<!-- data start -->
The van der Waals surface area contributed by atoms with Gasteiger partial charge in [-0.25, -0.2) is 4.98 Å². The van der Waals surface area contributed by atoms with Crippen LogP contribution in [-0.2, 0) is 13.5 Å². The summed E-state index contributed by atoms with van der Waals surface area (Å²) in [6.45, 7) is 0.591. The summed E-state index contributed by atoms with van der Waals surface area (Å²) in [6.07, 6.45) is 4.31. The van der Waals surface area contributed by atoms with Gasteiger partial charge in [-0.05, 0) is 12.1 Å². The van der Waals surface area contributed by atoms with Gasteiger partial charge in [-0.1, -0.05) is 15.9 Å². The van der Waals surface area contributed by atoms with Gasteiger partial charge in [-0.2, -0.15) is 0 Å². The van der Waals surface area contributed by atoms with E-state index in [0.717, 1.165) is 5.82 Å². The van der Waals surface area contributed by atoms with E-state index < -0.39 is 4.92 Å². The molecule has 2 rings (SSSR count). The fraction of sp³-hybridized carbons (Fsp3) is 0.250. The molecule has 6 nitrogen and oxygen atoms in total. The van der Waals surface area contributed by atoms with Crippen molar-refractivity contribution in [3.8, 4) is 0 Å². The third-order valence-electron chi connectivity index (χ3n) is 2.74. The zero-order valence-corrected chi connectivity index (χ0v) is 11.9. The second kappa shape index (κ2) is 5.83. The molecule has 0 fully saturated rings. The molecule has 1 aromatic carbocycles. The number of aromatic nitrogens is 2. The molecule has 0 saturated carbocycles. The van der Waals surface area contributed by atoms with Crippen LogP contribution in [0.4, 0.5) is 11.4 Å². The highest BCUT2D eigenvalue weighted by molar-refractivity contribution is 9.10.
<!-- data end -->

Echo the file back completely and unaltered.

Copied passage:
The van der Waals surface area contributed by atoms with Gasteiger partial charge in [-0.25, -0.2) is 4.98 Å². The van der Waals surface area contributed by atoms with Crippen LogP contribution in [-0.2, 0) is 13.5 Å². The summed E-state index contributed by atoms with van der Waals surface area (Å²) in [6.45, 7) is 0.591. The summed E-state index contributed by atoms with van der Waals surface area (Å²) in [6.07, 6.45) is 4.31. The van der Waals surface area contributed by atoms with Gasteiger partial charge in [-0.05, 0) is 12.1 Å². The van der Waals surface area contributed by atoms with Gasteiger partial charge in [-0.1, -0.05) is 15.9 Å². The van der Waals surface area contributed by atoms with Gasteiger partial charge in [-0.2, -0.15) is 0 Å². The van der Waals surface area contributed by atoms with E-state index in [0.717, 1.165) is 5.82 Å². The van der Waals surface area contributed by atoms with E-state index < -0.39 is 4.92 Å². The molecule has 2 rings (SSSR count). The fraction of sp³-hybridized carbons (Fsp3) is 0.250. The molecule has 6 nitrogen and oxygen atoms in total. The van der Waals surface area contributed by atoms with Crippen molar-refractivity contribution in [3.8, 4) is 0 Å². The third-order valence-electron chi connectivity index (χ3n) is 2.74. The zero-order valence-corrected chi connectivity index (χ0v) is 11.9. The second kappa shape index (κ2) is 5.83. The molecule has 0 fully saturated rings. The molecule has 1 aromatic carbocycles. The number of aromatic nitrogens is 2. The molecule has 0 saturated carbocycles. The van der Waals surface area contributed by atoms with Crippen LogP contribution in [0.4, 0.5) is 11.4 Å². The highest BCUT2D eigenvalue weighted by molar-refractivity contribution is 9.10.